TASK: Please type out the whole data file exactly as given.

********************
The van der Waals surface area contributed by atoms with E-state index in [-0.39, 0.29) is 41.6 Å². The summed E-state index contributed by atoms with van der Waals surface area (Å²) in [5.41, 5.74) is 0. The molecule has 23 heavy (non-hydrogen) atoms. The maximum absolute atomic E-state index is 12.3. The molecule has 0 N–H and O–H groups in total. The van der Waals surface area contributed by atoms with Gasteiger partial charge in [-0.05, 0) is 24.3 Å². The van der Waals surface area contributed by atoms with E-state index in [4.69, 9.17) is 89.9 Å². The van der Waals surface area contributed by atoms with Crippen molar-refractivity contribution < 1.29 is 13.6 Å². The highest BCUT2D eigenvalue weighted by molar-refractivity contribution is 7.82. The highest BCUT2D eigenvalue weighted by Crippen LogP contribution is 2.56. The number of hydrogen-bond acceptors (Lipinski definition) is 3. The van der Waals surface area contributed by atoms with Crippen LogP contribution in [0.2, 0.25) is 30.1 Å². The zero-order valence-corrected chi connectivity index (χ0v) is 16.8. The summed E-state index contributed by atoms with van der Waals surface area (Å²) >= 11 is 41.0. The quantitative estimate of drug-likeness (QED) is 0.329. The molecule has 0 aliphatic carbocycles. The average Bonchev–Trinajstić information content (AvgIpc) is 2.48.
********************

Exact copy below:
The van der Waals surface area contributed by atoms with E-state index in [-0.39, 0.29) is 41.6 Å². The summed E-state index contributed by atoms with van der Waals surface area (Å²) in [5.41, 5.74) is 0. The molecule has 23 heavy (non-hydrogen) atoms. The maximum absolute atomic E-state index is 12.3. The molecule has 0 N–H and O–H groups in total. The van der Waals surface area contributed by atoms with Gasteiger partial charge in [-0.05, 0) is 24.3 Å². The van der Waals surface area contributed by atoms with E-state index in [4.69, 9.17) is 89.9 Å². The van der Waals surface area contributed by atoms with Crippen molar-refractivity contribution < 1.29 is 13.6 Å². The highest BCUT2D eigenvalue weighted by molar-refractivity contribution is 7.82. The highest BCUT2D eigenvalue weighted by Crippen LogP contribution is 2.56. The number of hydrogen-bond acceptors (Lipinski definition) is 3. The van der Waals surface area contributed by atoms with Crippen LogP contribution in [0.2, 0.25) is 30.1 Å². The zero-order valence-corrected chi connectivity index (χ0v) is 16.8. The summed E-state index contributed by atoms with van der Waals surface area (Å²) >= 11 is 41.0. The quantitative estimate of drug-likeness (QED) is 0.329. The molecule has 0 aliphatic carbocycles. The average Bonchev–Trinajstić information content (AvgIpc) is 2.48.